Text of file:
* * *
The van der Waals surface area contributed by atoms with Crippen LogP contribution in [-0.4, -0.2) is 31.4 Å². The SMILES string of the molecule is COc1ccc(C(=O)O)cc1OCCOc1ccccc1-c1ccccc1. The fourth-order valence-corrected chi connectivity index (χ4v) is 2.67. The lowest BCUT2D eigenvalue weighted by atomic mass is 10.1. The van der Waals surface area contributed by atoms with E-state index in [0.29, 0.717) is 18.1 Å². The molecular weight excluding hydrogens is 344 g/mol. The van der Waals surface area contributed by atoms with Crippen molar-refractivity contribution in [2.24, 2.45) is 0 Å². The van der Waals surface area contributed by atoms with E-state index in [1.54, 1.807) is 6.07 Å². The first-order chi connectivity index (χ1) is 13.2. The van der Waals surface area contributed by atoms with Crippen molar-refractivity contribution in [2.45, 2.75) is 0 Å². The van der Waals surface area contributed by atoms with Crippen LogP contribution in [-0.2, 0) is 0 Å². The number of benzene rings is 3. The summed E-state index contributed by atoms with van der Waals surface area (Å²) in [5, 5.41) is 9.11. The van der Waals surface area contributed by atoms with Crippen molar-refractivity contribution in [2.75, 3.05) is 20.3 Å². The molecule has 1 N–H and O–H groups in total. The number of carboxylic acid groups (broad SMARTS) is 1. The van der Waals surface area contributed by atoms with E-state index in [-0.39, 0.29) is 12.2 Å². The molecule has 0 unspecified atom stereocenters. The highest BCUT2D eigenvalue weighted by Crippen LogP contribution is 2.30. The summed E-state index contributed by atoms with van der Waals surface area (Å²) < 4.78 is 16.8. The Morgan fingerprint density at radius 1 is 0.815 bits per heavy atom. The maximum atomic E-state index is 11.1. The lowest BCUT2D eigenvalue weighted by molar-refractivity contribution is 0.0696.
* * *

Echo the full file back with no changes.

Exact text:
The van der Waals surface area contributed by atoms with Crippen LogP contribution in [-0.4, -0.2) is 31.4 Å². The SMILES string of the molecule is COc1ccc(C(=O)O)cc1OCCOc1ccccc1-c1ccccc1. The fourth-order valence-corrected chi connectivity index (χ4v) is 2.67. The lowest BCUT2D eigenvalue weighted by atomic mass is 10.1. The van der Waals surface area contributed by atoms with E-state index in [0.29, 0.717) is 18.1 Å². The molecular weight excluding hydrogens is 344 g/mol. The van der Waals surface area contributed by atoms with Crippen molar-refractivity contribution in [2.24, 2.45) is 0 Å². The van der Waals surface area contributed by atoms with E-state index in [1.54, 1.807) is 6.07 Å². The first-order chi connectivity index (χ1) is 13.2. The van der Waals surface area contributed by atoms with Crippen molar-refractivity contribution in [2.45, 2.75) is 0 Å². The van der Waals surface area contributed by atoms with Crippen LogP contribution in [-0.2, 0) is 0 Å². The number of benzene rings is 3. The summed E-state index contributed by atoms with van der Waals surface area (Å²) in [5, 5.41) is 9.11. The van der Waals surface area contributed by atoms with Crippen molar-refractivity contribution in [2.75, 3.05) is 20.3 Å². The molecule has 1 N–H and O–H groups in total. The number of carboxylic acid groups (broad SMARTS) is 1. The van der Waals surface area contributed by atoms with E-state index in [-0.39, 0.29) is 12.2 Å². The molecule has 0 unspecified atom stereocenters. The highest BCUT2D eigenvalue weighted by Crippen LogP contribution is 2.30. The summed E-state index contributed by atoms with van der Waals surface area (Å²) < 4.78 is 16.8. The Morgan fingerprint density at radius 1 is 0.815 bits per heavy atom. The maximum atomic E-state index is 11.1. The lowest BCUT2D eigenvalue weighted by molar-refractivity contribution is 0.0696.